Indivisible Bellingham gets the vote out
By Emma Kivlin
A voting registration event turned block party was hosted Sunday, September 23 by local political nonprofit Indivisible Bellingham.
Indivisible Bellingham prides themselves on hosting events that all members of the community can enjoy, instead catering to the interests of specific groups of people, said event coordinator Kevin Leja.
The event, the Your Vote Counts! Block Party, was held in Depot Market Square in downtown Bellingham.
The event was created to raise awareness locally about voting in general, as well as to draw attention to voting in this year’s midterm elections, Leja said. This year’s midterms feature initiatives that focus on firearms, law enforcement, pollution and taxation.
The Your Vote Counts! Block Party was strategically planned during Western’s Welcome Week in anticipation of new students and their families, Leja said.
Complete with live music from groups such as the Lummi Blackhawk Dancers, Bob Fossil, Robert Sarazin Blake and Heroes, Leja said he wanted to make sure the event would appeal to a large audience. The block party was advertised as a family-friendly function and had a turnout of families and students alike, as it included food trucks, a beer garden, local music and voter registration tables.
Various tables were set up with representatives from political groups, art displays and activities for families. Adults and teens were able to learn more about politics and local art while younger kids played with toys and facepaint a few booths over.
Indivisible Bellingham had their own station with volunteers to help attendees register to vote or check their registration status online.
Also featured at the event was local group, HomesNow!, an organization focused on helping the homeless population of Whatcom county find housing. They showcased their new ADA accessible shower truck at the event, which is intended to provide a warm place for the local homeless community to shower.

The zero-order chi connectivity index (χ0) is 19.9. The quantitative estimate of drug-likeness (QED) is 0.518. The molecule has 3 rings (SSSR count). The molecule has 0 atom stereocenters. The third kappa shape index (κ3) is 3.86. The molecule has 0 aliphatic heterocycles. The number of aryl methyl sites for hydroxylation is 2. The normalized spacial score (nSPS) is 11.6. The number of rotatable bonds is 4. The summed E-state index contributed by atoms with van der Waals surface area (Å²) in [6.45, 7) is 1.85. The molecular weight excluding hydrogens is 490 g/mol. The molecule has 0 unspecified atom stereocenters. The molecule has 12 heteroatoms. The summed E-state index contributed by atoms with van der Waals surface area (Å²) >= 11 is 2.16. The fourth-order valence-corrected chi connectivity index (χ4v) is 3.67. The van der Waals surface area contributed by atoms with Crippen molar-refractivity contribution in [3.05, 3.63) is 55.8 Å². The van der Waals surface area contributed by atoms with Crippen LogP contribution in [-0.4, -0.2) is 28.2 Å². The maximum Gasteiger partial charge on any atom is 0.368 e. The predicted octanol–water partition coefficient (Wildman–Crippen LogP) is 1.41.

The event was also co-sponsored by local activism and political groups, including Students for Action, Whatcom Moms Demand Action, Mt. Baker Planned Parenthood and Washington Conservation Voters.
Given that Indivisible Bellingham is a nonpartisan organization that prefers to endorse specific issues instead of political sides, Leja said it was crucial for the group to pick speakers who weren’t promoting specific views or candidates.
Leja said he and the members of Indivisible Bellingham wanted the event to encourage people, especially young people who are new to the area, to register to vote and learn more about their own voting rights. Leja said he believes this would encourage a greater number of people in Bellingham to participate politically as they would feel more freedom to talk about their beliefs openly.
Leja highlighted the importance of the group’s focus on diversity in all forms.
“We should all be fighting for progress,” he said.
*Updated 2:22 p.m., 9/28 for clarity and AP style.